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Planning biodegradable waste management in Stockholm
RISE, SP – Sveriges Tekniska Forskningsinstitut, JTI Institutet för Jordbruks- och Miljöteknik.
1999 (English)In: Journal of Industrial Ecology, ISSN 1088-1980, E-ISSN 1530-9290, Vol. 3, no 4, 43-58 p.Article in journal (Refereed)
Abstract [en]

The environmental impact of the management of biodegradable waste in Stockholm, based mainly on incineration and landfilling, was compared to systems with significant nutrient recycling; large-scale composting, anaerobic digestion, and separate collection and utilization of urine. The systems' emissions, residual products, energy turnover, and resource consumption were evaluated from a life-cycle perspective, using a computerized model, ORWARE (ORganic WAste REsearch model). Transportation was of relatively low importance to overall environmental impact, even at high rates of nutrient recycling. This is remarkable considering the geographical setting of Stockholm, with high population density and little nearby farmland. Ancillary systems, such as generation of electricity and district heating, were crucial for the overall outcome. Increased recycling of nutrients in solid biodegradable waste in Stockholm can reduce net environmental impact, whereas separation of human urine to be spread as fertilizer cannot yet be introduced without increased acidification. Increased nutrient recycling from solid biodegradable waste inevitably increases spreading of metals on arable land. Urine is by far the least contaminated residual product. Spreading of all other residuals would be limited by their metal content.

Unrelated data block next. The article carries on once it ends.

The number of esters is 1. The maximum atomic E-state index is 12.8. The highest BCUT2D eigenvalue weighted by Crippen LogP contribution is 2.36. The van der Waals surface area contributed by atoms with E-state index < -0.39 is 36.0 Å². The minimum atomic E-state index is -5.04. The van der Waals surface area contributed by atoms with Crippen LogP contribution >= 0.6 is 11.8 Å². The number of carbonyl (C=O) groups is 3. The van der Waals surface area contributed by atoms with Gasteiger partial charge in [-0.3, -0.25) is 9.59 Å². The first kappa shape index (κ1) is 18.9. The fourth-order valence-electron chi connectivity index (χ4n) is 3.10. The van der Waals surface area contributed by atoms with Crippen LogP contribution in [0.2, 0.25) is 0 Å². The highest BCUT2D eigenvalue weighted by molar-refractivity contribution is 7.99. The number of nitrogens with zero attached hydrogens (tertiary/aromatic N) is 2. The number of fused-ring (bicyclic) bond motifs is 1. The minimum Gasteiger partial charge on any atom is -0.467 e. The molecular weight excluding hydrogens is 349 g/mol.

Place, publisher, year, edition, pages
1999. Vol. 3, no 4, 43-58 p.
National Category
Agricultural Science, Forestry and Fisheries
Identifiers
URN: urn:nbn:se:ri:diva-2507Scopus ID: 2-s2.0-0033304425OAI: oai:DiVA.org:ri-2507DiVA: diva2:960097
Available from: 2016-09-07 Created: 2016-09-07 Last updated: 2017-11-21Bibliographically approved

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